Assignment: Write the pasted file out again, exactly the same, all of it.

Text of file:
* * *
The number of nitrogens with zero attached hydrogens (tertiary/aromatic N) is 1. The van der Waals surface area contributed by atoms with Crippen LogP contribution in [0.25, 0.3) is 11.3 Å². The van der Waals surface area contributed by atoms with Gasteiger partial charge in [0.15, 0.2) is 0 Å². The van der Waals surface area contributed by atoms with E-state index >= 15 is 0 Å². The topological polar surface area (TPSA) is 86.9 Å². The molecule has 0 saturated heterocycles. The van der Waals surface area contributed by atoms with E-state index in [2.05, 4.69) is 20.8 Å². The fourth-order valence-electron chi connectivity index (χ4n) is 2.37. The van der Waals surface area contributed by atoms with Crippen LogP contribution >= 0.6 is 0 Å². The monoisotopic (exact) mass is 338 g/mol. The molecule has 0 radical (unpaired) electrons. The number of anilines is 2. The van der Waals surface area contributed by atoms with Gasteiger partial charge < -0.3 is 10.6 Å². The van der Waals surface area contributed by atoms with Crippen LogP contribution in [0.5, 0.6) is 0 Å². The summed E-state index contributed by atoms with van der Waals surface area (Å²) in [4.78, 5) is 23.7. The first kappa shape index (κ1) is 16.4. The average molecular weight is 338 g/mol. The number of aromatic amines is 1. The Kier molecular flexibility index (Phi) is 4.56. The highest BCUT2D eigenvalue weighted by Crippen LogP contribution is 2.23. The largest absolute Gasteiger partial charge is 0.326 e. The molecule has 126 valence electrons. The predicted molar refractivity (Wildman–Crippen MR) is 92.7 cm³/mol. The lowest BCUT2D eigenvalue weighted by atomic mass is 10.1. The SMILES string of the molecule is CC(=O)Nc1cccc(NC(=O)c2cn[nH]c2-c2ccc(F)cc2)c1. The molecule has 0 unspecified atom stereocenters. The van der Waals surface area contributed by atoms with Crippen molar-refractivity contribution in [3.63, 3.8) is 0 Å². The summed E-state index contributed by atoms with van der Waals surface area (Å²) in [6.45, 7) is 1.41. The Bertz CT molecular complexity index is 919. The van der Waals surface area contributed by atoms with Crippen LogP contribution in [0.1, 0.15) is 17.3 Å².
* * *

The number of nitrogens with zero attached hydrogens (tertiary/aromatic N) is 1. The van der Waals surface area contributed by atoms with Crippen LogP contribution in [0.25, 0.3) is 11.3 Å². The van der Waals surface area contributed by atoms with Gasteiger partial charge in [0.15, 0.2) is 0 Å². The van der Waals surface area contributed by atoms with E-state index >= 15 is 0 Å². The topological polar surface area (TPSA) is 86.9 Å². The molecule has 0 saturated heterocycles. The van der Waals surface area contributed by atoms with E-state index in [2.05, 4.69) is 20.8 Å². The fourth-order valence-electron chi connectivity index (χ4n) is 2.37. The van der Waals surface area contributed by atoms with Crippen LogP contribution >= 0.6 is 0 Å². The monoisotopic (exact) mass is 338 g/mol. The molecule has 0 radical (unpaired) electrons. The number of anilines is 2. The van der Waals surface area contributed by atoms with Gasteiger partial charge < -0.3 is 10.6 Å². The van der Waals surface area contributed by atoms with Crippen LogP contribution in [0.5, 0.6) is 0 Å². The summed E-state index contributed by atoms with van der Waals surface area (Å²) in [4.78, 5) is 23.7. The first kappa shape index (κ1) is 16.4. The average molecular weight is 338 g/mol. The number of aromatic amines is 1. The Kier molecular flexibility index (Phi) is 4.56. The highest BCUT2D eigenvalue weighted by Crippen LogP contribution is 2.23. The largest absolute Gasteiger partial charge is 0.326 e. The molecule has 126 valence electrons. The predicted molar refractivity (Wildman–Crippen MR) is 92.7 cm³/mol. The lowest BCUT2D eigenvalue weighted by atomic mass is 10.1. The SMILES string of the molecule is CC(=O)Nc1cccc(NC(=O)c2cn[nH]c2-c2ccc(F)cc2)c1. The molecule has 0 unspecified atom stereocenters. The van der Waals surface area contributed by atoms with Crippen molar-refractivity contribution in [3.63, 3.8) is 0 Å². The summed E-state index contributed by atoms with van der Waals surface area (Å²) in [6.45, 7) is 1.41. The Bertz CT molecular complexity index is 919. The van der Waals surface area contributed by atoms with Crippen LogP contribution in [0.1, 0.15) is 17.3 Å².